Mixo

Posted Tue, Jan 27 2009 11:24 by bill

WARNING: If you’re feeling squeamish, please don’t read any further.

Most of you have probably heard of the film “The Rabbit Proof” fence. The fence is a striking symbology of the mistakes we’ve made, and the often flawed later attempts to address those mistakes.  I’m not going to talk about the actual subject of that film, the stolen generations, that’s way to massive mistake for me to give justice to.  But I did want to give you some insight into rabbits in Australia.

Rabbits were first introduced into Australia with the first fleet, but the main outbreak is attributed to a farmer who introduced 24 rabbits in the mid 19th century, claiming they could do little harm . He even had his workers dig holes for them.  Well they bred like rabbits. The population grew exponentially, causing severe environmental damage, loss of habitat, severe soil erosion, and economical impact on farms. At the start of the 20th century, the rabbit proof fence was an example of the structures the government put in place, with best of intentions, but failing to really understand the issues they were dealing with. It was of course a failure.  By the mid 20th century, a hundred years after that two dozen were introduced, the population was estimated at being over half a billion rabbits !!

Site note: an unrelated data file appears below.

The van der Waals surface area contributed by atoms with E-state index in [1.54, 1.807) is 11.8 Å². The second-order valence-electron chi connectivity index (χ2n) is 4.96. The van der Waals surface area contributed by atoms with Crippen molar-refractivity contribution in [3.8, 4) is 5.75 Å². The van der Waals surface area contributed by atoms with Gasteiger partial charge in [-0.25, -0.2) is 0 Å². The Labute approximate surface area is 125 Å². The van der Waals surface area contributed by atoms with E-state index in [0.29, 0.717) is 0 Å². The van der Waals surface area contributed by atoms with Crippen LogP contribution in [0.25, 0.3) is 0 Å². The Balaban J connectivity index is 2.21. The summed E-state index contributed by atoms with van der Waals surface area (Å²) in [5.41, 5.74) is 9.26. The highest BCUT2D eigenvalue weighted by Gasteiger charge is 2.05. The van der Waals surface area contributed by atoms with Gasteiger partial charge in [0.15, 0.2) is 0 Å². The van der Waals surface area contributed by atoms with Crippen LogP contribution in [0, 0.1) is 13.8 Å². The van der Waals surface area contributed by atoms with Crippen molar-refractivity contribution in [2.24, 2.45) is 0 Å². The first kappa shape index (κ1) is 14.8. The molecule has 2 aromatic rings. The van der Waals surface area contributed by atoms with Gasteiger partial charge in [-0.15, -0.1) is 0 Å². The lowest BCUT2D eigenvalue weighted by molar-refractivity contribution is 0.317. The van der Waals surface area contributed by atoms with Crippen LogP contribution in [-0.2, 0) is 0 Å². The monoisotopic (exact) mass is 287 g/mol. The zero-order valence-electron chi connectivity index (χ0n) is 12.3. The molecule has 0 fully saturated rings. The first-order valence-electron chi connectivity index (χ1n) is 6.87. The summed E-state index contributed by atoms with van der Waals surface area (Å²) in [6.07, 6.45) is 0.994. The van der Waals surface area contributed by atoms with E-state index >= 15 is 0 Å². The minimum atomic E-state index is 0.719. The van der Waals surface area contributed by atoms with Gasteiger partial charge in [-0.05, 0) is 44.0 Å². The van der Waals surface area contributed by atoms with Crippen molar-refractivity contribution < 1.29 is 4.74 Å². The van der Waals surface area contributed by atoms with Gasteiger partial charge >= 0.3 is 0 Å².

Mid 20th century saw the introduction of biological weapons. “Mixo” or myxomatosis was introduced and wiped out large number of the rabbit population.  A mosquito transmitted disease, rabbits develop tumours and can often be seen wandering around during the day with eyes scabbed over. It takes weeks for the animals to die. It seems incredibly cruel. Yesterday I saw a rabbit with mixo, eyes scabbed over, but it was still grazing, so was early stages I’d say. It’s really hard to know what to do. I’m conflicted between knowing how bad these pests can be and doing what I would think is the humane thing.  Putting the animal out of it’s misery stops it spreading the disease to it’s brood, which eventually will just lead to an even bigger problem. I tend to let the un-natural nature take it’s course.

Last night I heard some rabbits scream.  If you’ve never heard a rabbit squeal, it’s a terrible sound. I doubt that was the virus, more likely to be some other introduced animal, dog, cat or fox finding easy prey. I was trying to explain this to a friend, hence this blog post. The terrible truth is when you see that little bunny rabbit hopping around the fields during the day, don’t look to close, because it will likely reveal a horrible disease, the compounding of human mistakes. We do have other biological controls these days which are somewhat limited in their spread, but from all accounts are a lot less cruel.

For more on rabbits in Australia see:
http://en.wikipedia.org/wiki/Rabbits_in_Australia

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